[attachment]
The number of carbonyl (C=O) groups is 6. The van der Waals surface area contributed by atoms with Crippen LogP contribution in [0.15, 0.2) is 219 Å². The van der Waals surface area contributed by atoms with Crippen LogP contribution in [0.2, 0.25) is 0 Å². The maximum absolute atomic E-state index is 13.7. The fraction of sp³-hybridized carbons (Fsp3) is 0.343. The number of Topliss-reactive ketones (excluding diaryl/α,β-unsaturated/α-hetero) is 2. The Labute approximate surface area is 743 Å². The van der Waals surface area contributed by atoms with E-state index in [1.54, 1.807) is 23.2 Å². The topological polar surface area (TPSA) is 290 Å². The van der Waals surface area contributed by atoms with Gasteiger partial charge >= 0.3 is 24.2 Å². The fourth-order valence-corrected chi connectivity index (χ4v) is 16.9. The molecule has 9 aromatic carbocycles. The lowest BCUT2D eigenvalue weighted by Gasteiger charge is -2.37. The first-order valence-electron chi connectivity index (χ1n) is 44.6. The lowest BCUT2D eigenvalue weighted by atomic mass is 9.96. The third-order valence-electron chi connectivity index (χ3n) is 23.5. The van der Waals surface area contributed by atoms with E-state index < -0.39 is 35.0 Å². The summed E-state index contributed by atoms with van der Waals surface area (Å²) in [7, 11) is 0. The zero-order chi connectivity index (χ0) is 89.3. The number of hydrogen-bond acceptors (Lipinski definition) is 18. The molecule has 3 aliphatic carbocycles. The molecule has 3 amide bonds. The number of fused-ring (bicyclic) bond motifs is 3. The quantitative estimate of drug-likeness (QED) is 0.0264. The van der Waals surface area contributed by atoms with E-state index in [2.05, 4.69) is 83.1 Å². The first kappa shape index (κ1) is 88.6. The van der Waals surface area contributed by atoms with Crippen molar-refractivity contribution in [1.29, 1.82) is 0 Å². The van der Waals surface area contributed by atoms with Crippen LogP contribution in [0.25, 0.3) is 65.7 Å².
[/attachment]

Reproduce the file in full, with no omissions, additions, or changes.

The number of carbonyl (C=O) groups is 6. The van der Waals surface area contributed by atoms with Crippen LogP contribution in [0.15, 0.2) is 219 Å². The van der Waals surface area contributed by atoms with Crippen LogP contribution in [0.2, 0.25) is 0 Å². The maximum absolute atomic E-state index is 13.7. The fraction of sp³-hybridized carbons (Fsp3) is 0.343. The number of Topliss-reactive ketones (excluding diaryl/α,β-unsaturated/α-hetero) is 2. The Labute approximate surface area is 743 Å². The van der Waals surface area contributed by atoms with E-state index in [1.54, 1.807) is 23.2 Å². The topological polar surface area (TPSA) is 290 Å². The van der Waals surface area contributed by atoms with Gasteiger partial charge >= 0.3 is 24.2 Å². The fourth-order valence-corrected chi connectivity index (χ4v) is 16.9. The molecule has 9 aromatic carbocycles. The lowest BCUT2D eigenvalue weighted by Gasteiger charge is -2.37. The first-order valence-electron chi connectivity index (χ1n) is 44.6. The lowest BCUT2D eigenvalue weighted by atomic mass is 9.96. The third-order valence-electron chi connectivity index (χ3n) is 23.5. The van der Waals surface area contributed by atoms with E-state index < -0.39 is 35.0 Å². The summed E-state index contributed by atoms with van der Waals surface area (Å²) in [7, 11) is 0. The zero-order chi connectivity index (χ0) is 89.3. The number of hydrogen-bond acceptors (Lipinski definition) is 18. The molecule has 3 aliphatic carbocycles. The molecule has 3 amide bonds. The number of fused-ring (bicyclic) bond motifs is 3. The quantitative estimate of drug-likeness (QED) is 0.0264. The van der Waals surface area contributed by atoms with E-state index in [2.05, 4.69) is 83.1 Å². The first kappa shape index (κ1) is 88.6. The van der Waals surface area contributed by atoms with Crippen molar-refractivity contribution in [1.29, 1.82) is 0 Å². The van der Waals surface area contributed by atoms with Crippen LogP contribution in [0.25, 0.3) is 65.7 Å².